Monday, 10 September 2007

Steampunk Review: The Peshawar Lancers

Some books pop out at you from the shelf, but other ones seem to find you when you are not looking. This book was loaned to a friend, who then loaned it to a friend, who then loaned it to an other friend, who then loaned it to me, each one of them gave it a first-rate recommendation (far better than any marketing), so you know you will not be disappointed.

The Peshawar Lancers by S.M. Stirling Published by RoC 2002/2003. ISBN 0451458737

Blast this writing contraption, will type more soon....

Saturday, 8 September 2007

Steampunk Reviews: Shikari in Galveston.

For those of you who are familiar with, and crave more of, the adventures of the dashing young cavalry officer Athelstane King and his man Ranjit of the Peshawar Lancers, - look no farther than the novella Shikari in Galveston by S.M. Stirling, featured in Worlds That Weren't (Published by RoC 2002. ISBN 0451458869).

The coal smoke of the Empire's industrialized towns and cities, with their heaving throngs of people, is left far behind for the swamps and dense woodlands and jungles of Texas. A place full of diverting possibilities for our young hero's derring-do.

The locals are good clean folk, etching out a fledgeling civilization from this frontier land in the aftermath of their ancestors. They are noting the use of vulcanized rubber, binoculars, the latest rifles, Steamships and other modern marvels of the Empire.

On leave from his duties in India, King is free to hunt for big game, Man-eaters have been reported and he hopes to bag some trophies. Athelstane's character is one which suffers no fools, believes in fair play and sportsmanship and, as a representative of the British Empire, comports himself impeccably, - winning-over the natives with his innate confidence and charm.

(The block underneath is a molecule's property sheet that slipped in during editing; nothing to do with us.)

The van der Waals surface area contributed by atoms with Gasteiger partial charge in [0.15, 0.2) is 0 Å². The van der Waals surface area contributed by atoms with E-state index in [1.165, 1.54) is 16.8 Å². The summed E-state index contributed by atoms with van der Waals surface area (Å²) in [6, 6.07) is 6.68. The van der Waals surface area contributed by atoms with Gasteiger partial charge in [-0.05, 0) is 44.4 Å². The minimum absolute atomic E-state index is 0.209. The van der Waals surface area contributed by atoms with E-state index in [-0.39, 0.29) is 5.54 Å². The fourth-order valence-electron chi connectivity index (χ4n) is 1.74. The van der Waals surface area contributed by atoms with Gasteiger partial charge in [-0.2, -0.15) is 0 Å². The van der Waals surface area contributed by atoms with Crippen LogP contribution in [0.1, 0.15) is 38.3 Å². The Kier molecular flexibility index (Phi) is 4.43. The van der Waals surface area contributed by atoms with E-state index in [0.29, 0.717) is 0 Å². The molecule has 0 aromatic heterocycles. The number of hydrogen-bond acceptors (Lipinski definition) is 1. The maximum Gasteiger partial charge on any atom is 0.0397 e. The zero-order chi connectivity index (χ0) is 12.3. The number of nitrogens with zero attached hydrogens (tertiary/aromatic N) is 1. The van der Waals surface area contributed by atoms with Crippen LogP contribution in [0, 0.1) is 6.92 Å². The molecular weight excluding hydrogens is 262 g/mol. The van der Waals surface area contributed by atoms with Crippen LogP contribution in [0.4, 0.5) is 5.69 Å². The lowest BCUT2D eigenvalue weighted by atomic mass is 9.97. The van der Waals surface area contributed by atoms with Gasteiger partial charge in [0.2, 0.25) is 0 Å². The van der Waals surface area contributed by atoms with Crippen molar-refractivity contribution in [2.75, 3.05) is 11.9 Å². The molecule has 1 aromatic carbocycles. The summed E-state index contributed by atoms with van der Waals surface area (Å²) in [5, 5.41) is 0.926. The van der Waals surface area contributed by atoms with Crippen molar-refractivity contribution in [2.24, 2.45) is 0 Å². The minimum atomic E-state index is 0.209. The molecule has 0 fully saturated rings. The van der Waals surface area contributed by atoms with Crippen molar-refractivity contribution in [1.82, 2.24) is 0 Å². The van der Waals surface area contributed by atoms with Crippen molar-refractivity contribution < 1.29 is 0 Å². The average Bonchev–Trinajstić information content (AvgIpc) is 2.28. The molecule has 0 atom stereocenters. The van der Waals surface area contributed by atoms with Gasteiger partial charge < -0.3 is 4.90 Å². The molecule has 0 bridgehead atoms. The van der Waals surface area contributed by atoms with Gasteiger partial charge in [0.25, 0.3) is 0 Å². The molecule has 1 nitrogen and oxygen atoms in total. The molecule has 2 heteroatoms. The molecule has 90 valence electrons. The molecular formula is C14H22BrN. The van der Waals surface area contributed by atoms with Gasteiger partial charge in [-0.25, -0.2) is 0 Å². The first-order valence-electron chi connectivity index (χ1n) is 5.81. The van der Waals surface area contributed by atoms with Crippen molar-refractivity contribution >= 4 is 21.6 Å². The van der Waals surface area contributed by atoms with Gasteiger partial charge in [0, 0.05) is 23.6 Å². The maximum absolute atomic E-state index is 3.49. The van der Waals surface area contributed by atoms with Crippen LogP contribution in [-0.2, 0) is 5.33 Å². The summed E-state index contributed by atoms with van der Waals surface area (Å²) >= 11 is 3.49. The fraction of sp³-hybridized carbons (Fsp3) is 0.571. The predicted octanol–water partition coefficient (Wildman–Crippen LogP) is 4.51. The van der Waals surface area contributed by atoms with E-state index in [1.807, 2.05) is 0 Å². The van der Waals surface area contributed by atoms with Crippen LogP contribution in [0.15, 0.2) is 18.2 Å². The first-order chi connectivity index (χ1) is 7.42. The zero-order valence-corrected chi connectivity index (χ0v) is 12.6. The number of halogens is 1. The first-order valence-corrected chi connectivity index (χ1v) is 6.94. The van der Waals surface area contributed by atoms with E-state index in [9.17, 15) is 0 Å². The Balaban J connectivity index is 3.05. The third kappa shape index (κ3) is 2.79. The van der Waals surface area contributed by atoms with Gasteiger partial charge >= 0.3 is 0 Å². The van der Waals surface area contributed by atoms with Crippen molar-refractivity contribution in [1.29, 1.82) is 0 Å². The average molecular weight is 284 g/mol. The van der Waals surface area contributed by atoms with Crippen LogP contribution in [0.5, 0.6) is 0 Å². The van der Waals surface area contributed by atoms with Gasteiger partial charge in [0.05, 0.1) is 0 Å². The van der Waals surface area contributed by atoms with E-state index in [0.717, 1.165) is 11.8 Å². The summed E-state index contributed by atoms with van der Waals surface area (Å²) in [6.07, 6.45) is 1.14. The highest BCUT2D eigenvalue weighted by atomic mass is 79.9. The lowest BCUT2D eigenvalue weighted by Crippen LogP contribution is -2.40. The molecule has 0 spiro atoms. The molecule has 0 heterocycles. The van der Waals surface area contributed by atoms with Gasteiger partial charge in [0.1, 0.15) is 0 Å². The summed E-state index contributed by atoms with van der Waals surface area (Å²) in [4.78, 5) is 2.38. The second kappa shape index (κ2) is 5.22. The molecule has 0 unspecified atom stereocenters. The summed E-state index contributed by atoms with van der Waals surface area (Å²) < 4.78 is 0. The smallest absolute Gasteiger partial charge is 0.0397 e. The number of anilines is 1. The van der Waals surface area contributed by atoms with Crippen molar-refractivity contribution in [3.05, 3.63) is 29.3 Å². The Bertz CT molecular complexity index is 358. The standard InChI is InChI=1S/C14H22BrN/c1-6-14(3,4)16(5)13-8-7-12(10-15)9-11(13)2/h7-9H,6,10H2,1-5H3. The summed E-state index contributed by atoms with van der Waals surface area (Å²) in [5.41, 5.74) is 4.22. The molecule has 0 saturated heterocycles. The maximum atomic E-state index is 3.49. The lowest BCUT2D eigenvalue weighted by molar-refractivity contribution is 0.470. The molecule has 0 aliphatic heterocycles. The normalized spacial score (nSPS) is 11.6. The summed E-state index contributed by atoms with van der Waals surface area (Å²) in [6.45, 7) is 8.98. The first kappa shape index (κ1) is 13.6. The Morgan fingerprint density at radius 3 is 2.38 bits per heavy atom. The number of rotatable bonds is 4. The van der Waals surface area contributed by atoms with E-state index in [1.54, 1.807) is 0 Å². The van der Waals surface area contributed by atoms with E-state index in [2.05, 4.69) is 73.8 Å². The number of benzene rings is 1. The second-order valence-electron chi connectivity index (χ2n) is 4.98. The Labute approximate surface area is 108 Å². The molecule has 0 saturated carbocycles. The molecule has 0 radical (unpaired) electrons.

The novella is set in the post Steampunk world and does not disappoint with its turn of events. The author's confessional at the end serves to re-enforce one's fervour for this genre, and the love of adventure.

A darn good yarn of the highest order !

Sunday, 19 August 2007

A little jaunt to a Steampunk chapel. Pt. 1 of 3

You've heard the saying “Half the fun is getting there!” - so it was loads of fun finding this little island of Victorian craftsmanship! Hidden from the main road and shrouded by farm and woodland, it is not far from the village of Papplewick which lies somewhere between Mansfield and the city of Nottingham. To find it you need your wits about you and a good navigator like my 14-year-old son Thomas who also thoroughly enjoyed our visit.

The main wrought-iron gates and path beyond give one the impression of a formal landscaped English garden. Entering the grounds through the Gate House, on your left is an ornamental pond of some length with a centre fountain, - not simply for show this was the Cooling Pond. For the young engineers among us, the cold water was sucked into the Engine House, condensed the steam, warm water then fed back into the pond. The fountain also had a more practical function, used to replenish the pond's water, maintaining the correct level.

A little jaunt to a Steampunk chapel. Pt. 2 of 3

The Engine House, which I refer to as a 'Steampunk Chapel' stands out from the countryside panorama with its terracotta brickwork and slate roof, - you can even make out its many arched windows.

Friday, 10 August 2007

A little jaunt to a Steampunk chapel. Pt. 3 of 3

Once inside, your gaze is first drawn to the large steel flywheels and then to the ornately decorated columns. The latter's job is to support the see-saw motion of the beam engines. One is struck by the brightness of the interior and look up at the stained glass windows, each depicting some form of nature emphasizing that water is the life blood for all.

I could only marvel at the Engineering and the Architecture with the loving thought that this place of such toil and labour was, and still is, of such beauty.

Papplewick Pumping Station is well worth finding and visiting as my few words can hardly do it justice.

Welcome to Papplewick Pumping Station

Welcome to the Learning Zone for Papplewick Pumping Station

Tuesday, 10 July 2007

Steampunk Reviews: The Science Fiction of Edgar Allen Poe

'The Science Fiction of Edgar Allen Poe', Harold Beaver (Editor)
Paperback, Published: December 1976, by Penguin UK.
ISBN-13: 9780140431063, ISBN-10: 0140431063.